Chapter 65584230

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Chapter NumberXXXII.
Chapter Title
Chapter Urlhttp://nla.gov.au/nla.news-article65584230
Full Date1883-07-27
Page Number0
Corrections0
Word Count1707
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Last Corrected0000-00-00
Newspaper TitleKerang Times and Swan Hill Gazette (Vic. : 1877 - 1889)
Trove TitleAdventures of Three Young Ladies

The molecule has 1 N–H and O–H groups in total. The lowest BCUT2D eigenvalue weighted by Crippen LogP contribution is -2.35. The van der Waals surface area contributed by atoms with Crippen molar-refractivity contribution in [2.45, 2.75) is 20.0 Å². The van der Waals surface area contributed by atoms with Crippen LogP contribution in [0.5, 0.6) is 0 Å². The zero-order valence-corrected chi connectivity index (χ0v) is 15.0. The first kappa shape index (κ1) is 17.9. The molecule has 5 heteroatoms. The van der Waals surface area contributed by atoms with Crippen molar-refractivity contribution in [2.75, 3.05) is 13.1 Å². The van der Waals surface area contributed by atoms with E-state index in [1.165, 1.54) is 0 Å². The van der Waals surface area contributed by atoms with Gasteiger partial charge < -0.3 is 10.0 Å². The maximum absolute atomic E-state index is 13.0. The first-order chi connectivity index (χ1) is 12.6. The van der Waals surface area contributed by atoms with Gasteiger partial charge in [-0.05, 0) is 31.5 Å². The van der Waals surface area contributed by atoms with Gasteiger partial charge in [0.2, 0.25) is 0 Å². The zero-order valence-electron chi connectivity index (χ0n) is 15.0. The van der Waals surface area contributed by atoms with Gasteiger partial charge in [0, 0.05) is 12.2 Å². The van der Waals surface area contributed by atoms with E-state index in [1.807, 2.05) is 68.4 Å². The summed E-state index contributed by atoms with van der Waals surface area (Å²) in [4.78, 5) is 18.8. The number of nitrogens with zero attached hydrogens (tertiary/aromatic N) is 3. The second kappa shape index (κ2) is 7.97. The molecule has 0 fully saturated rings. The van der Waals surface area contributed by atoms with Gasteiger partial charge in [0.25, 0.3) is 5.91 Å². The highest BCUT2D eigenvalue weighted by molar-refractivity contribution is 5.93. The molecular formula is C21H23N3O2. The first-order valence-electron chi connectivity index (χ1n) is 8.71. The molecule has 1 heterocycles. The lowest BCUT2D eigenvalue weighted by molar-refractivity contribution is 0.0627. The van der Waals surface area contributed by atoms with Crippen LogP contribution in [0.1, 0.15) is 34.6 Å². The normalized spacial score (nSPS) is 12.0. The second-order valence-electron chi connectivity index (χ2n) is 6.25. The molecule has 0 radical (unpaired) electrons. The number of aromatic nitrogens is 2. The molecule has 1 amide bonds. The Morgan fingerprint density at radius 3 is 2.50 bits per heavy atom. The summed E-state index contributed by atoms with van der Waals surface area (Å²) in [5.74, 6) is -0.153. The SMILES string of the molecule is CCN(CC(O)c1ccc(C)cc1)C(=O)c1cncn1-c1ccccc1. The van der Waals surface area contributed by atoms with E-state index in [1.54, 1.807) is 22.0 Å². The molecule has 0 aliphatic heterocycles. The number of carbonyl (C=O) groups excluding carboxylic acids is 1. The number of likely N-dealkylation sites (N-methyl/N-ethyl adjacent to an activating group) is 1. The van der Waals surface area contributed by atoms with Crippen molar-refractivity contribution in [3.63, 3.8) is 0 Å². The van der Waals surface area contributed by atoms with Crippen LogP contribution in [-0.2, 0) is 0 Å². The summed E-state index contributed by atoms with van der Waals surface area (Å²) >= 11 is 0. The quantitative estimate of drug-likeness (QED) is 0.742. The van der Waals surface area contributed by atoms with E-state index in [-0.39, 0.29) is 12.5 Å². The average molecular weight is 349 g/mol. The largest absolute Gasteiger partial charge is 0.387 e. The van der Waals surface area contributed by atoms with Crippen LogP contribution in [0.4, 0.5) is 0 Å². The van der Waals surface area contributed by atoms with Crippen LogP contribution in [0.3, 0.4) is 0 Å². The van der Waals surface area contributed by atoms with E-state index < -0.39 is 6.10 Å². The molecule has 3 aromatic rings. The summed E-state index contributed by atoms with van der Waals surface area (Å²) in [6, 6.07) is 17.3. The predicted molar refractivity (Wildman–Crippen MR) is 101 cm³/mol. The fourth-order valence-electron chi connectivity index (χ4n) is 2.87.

article text ADVENTURES OF THREE YOUNG LADIES -0o C?IAPTER xnXII. I have but one word.' said the robber, 'and that is truth. Command me. You will get rid of Suleiman,' began th pre tended Arab, 'and his friends as best you may. I will contrive some means of ridding mye self of the yahoudis. May their fathers' graves be defiled.' replied the robber. 'On the second day from this, I shall be re moting the ladies to the capital. Their will be no guard of importance. save my own, Your men must be in large numbers and come upon us with as much as possibll. 'Leave them alone for that,' said the robber with a smile. I will take care no resistance is made. 'All shall be done as you say, replied the stalwart robber, who valued his life and his bond given before all the gold in the world. 'When you have secured your persons-I will point them out to you-fly at once to the GebOl el Tor; You know the old ruined tower on the cost. 'Well ;'tis the signal house of the Riff pirates said the prince. 'It is. But you can hold it against them all In twenty four hours after you reach there, the friends of the Frank girls will be there to re lieve you of your burden. Your daring exploit. will not go unrewarded. As soon as they reach their native shores, you will receive each a stand of arms as shall make the emperor jealous. The prince's face flushed with pleasure. Such a present as that I can accept, he re plied. Then all is settled, continued the moollah. 'It is. But now repose, whileI rid myself of these fellows. I must do so puistly. There is no hurry. You can neithtr of you can travel in the heat of the day. To show extreme anxety orhurry would have been such a departure from Eastern etiquette as to excite suspicious in the mind of the rob ber All true believers in the ethics of Mohammed look upon destiny as the deider of all, though they are inconsistent enough to wear armoe when going into battle, just as other predesti narians, though saying their hour is fixed from the creation of the world still summon doctors to their aid. The young so-called Arab chief called for coffee, and leaning back against a luxurious couch, smoked in silence. But his iron frame had no charm against fatigue and presently his eyes closed, and he fell off into a deep heavy slumber. Meanwhile the robber prince, with a cold and sinister smile on his lips returned to the three revellers. It was often he did what might appear to be a disinterested aetion and he grinned at the pro spect of astonishing his fried and crony the celebrated corsair Suleiman. When he entered the apartment occupied by the three he found them still careusing. But theirs were hard well seasoned heads and he champagne had made no very great impress cion upon them. All hailed his return with delight. 'Have you got rid of yourimportunate friend said Suleiman, gaily. ', y friend has transacted his business, and will go away on the path of peace and content, was the grave and rather reproving reply. 'I hope my friends will do the same, cried the corsair, anxious to remove the slight frown on the prince's brow. 'They will go away when it pleases them. Our audience is over, said Sirdar Bey stiffey. 'But our project I forgive you for proposing anything so treasonable,' continued the robber chief, haughtly; 'I hone you will know me better for the future.' Suleiman repressed a c-y of rage, which he knnw would have been fatal. But the prince gave him no time for reply walking haughtly out of the room. What is the matter ?' asked both the earl and Sir Thomas, who saw that a screw was loose. We are dismissed with strict injunctions not again to insult the chief by making him such an offer,' said Suleiman, lifting his hand in a duiet warning way; walls have ears. They understood, and repressed their furious adjectives, though they were white with pas sion. 'The sooner we depart the better,' stammered the earl. 'Thor sis a hot sirocco blowing over the hills and plains,' replied the corsair; 'we must re. main here until evening closes, His companions, who weae bursting with rage and disappointment, yielded perforce, and soon under the influence of the hot blast and the wino were sleeping soundly. As night fell the corsair aroused them, and signifing his pleasure to an offical, they were guarded to the gate of the hill fort, and coolly dismissed, They were remounted on their refreshed steede, and the corsair gave the order to start as they had a long ride before them, 'No,' said the earl in a voice of pent up rage of which was fearful to hear; now I can speak 1 see it all as plain as if I read it in a book. Their is no book save one,'replied the corsair 'and that I am sure you cannot read, Explain to us what yon mean. 'The Arab was no other than the :infernal moollah. Despite his precautions, I recognised his voice at once when he started up. 'Wallah what nonsense is this! 'I tell you it is so. That man who has sworn to defeat and thwart us his here. Then my friend said the corsair coolly, the sooner we are away the better. Our lives are not worth an hour's purchase if he discovered us! 'Ishall remain. The fellow came alone and una tended. See: yonder thicket will conceal us. If he departs to night without a heavy guard he dies. 'Kismetl if it is his fate. be will die,'said the corsair, shrugging his shoulders, as he fo! lowed the savage and truculent earl towards the ambush, Still mounted they entered the thicket and waited. Not for many minutes. The figure of the Arab chief alone and unat tended appeared in sight in a very few mint utes The white cloak which wavedlover his rich armour was clearly visible. He was three huudred yards from the fort thirty from the thicket and about seventy from the ruined tower, when the earl with a furious oath gave the word. Death to the apostate knhave! he cried, and rode at the man he knew to be his nephew and the rightful beir of Ravoesburne, sword in one hand and pistol in the other. The two others though not actuated by such terrible and ferocious motives knew that by his murder a great stumbling block would be re. moved from their way, imitated his example 'Allah Akbar !' responded the Arab chief, waving back his cloak and meeting them with two levelled pistols; 'come on to your doom!' The earl fired point blank at the other's head. The ball hit thtgallant rider on the neck. His horse swerred, and fell heavily to the ground. 'Down with the villians!' said a hearty voice near at hand, and' turning, the three assassins saw what appeared a number of menclose upon them in the gloom. Without a word they turned and fled. caring only for one thing--that the hated moollah waso down. But before they were out of sight, he was on his feet and surrounded by his friends. The three Englishmen hid in the tower had heard the first cry of the earl, aud dashed oat --not in time to prevent the young chief from being unborsed, but in time to prevent the ruf. finans from following up the victory. The pistol bullet had hit the disguised mool lab on a narrow steel gorget of thin plates of steel, and had caused a momentry chocking sensation which made him helpers for half a minute, during which the curvetting of his steed had thrown him off. 'Many thanks,' said the young man, as soon as he was remounted. 'We have foiled the villas for the moment; buat we musot be on our I guard, Here comos the prince to learn what is the matter, It was the prince with a dozen of his chosen guard. When the moollah determined to depart alone his heart somewhat smote him as he thought of the three well armed foes, who had gone forward only a few minutes before. The hafirs,' he cried when he knew what had happened; 'but fear nothing. neither you nor your friends The villans are safe while on my territory, but let me find them on the plains and they die. But, though the robber rode with them until midnight he came not up with the trio; they had made the best of their way towards the capital never once halting on their way, CHAPTER ITXIII. it is almost impossible to convey to the mind of the free and happy English maiden, either in the home of her kind and indulgent parents, or in the shelter provided for her by a husband's care, the weary monotony of the harem life. Many modern amusements to which young ladies, with plenty of idle time upon their hands, are compelled to resort, seem time and even idiotic enough, but: the zenana there is truly no occupation at all. Strumming at an old guitar, smoking drink, ing. yawning tittle tattling about nothing the outward word is a blank-are the daily round of amusements. No wonder, on so many occassions, these pent up wretches dare all, risk life itself, in order to obtain an hours change of existence. The three girls sat together towards evening of the next day. Mrs Bacon had gone to sleep. She had exerted herself in every way to amuse and keep up their spirits. But at length, all her well-meant efforts proved a failure. I shall certainly die of weariness,' said Kate at last; 'this existence is insupportable. Oh for Madame Pleasunce again. It would be a delightful change,' replied Edith. At all events we had something to laugh at. We could tease that wonderful old maid,Made moiselle Gibaux, we could form ourselves into clans in the playground, we could invent ex traordinary love stories, said Jessie. (To be continued.)